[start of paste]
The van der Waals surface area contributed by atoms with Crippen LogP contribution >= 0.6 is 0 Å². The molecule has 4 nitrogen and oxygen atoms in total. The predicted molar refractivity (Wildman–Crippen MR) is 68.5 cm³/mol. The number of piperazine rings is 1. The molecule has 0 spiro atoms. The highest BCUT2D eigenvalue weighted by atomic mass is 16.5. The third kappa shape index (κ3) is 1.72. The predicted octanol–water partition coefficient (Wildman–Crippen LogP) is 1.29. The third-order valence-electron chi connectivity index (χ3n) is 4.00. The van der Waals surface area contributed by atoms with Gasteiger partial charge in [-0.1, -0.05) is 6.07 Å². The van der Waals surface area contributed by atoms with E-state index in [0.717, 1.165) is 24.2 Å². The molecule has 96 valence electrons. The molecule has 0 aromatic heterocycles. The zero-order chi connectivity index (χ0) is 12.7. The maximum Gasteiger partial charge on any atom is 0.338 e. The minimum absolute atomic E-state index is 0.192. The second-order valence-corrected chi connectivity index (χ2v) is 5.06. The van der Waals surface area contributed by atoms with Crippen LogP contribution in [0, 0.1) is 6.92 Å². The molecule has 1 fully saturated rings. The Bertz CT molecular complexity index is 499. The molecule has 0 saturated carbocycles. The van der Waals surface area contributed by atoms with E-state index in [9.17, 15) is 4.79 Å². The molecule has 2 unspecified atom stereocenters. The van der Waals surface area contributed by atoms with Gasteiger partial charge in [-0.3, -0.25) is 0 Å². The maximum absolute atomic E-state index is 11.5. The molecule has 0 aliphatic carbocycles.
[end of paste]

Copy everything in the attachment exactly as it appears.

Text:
The van der Waals surface area contributed by atoms with Crippen LogP contribution >= 0.6 is 0 Å². The molecule has 4 nitrogen and oxygen atoms in total. The predicted molar refractivity (Wildman–Crippen MR) is 68.5 cm³/mol. The number of piperazine rings is 1. The molecule has 0 spiro atoms. The highest BCUT2D eigenvalue weighted by atomic mass is 16.5. The third kappa shape index (κ3) is 1.72. The predicted octanol–water partition coefficient (Wildman–Crippen LogP) is 1.29. The third-order valence-electron chi connectivity index (χ3n) is 4.00. The van der Waals surface area contributed by atoms with Gasteiger partial charge in [-0.1, -0.05) is 6.07 Å². The van der Waals surface area contributed by atoms with E-state index in [0.717, 1.165) is 24.2 Å². The molecule has 96 valence electrons. The molecule has 0 aromatic heterocycles. The zero-order chi connectivity index (χ0) is 12.7. The maximum Gasteiger partial charge on any atom is 0.338 e. The minimum absolute atomic E-state index is 0.192. The second-order valence-corrected chi connectivity index (χ2v) is 5.06. The van der Waals surface area contributed by atoms with Crippen LogP contribution in [0, 0.1) is 6.92 Å². The molecule has 1 fully saturated rings. The Bertz CT molecular complexity index is 499. The molecule has 0 saturated carbocycles. The van der Waals surface area contributed by atoms with E-state index in [9.17, 15) is 4.79 Å². The molecule has 2 unspecified atom stereocenters. The van der Waals surface area contributed by atoms with Gasteiger partial charge in [-0.3, -0.25) is 0 Å². The maximum absolute atomic E-state index is 11.5. The molecule has 0 aliphatic carbocycles.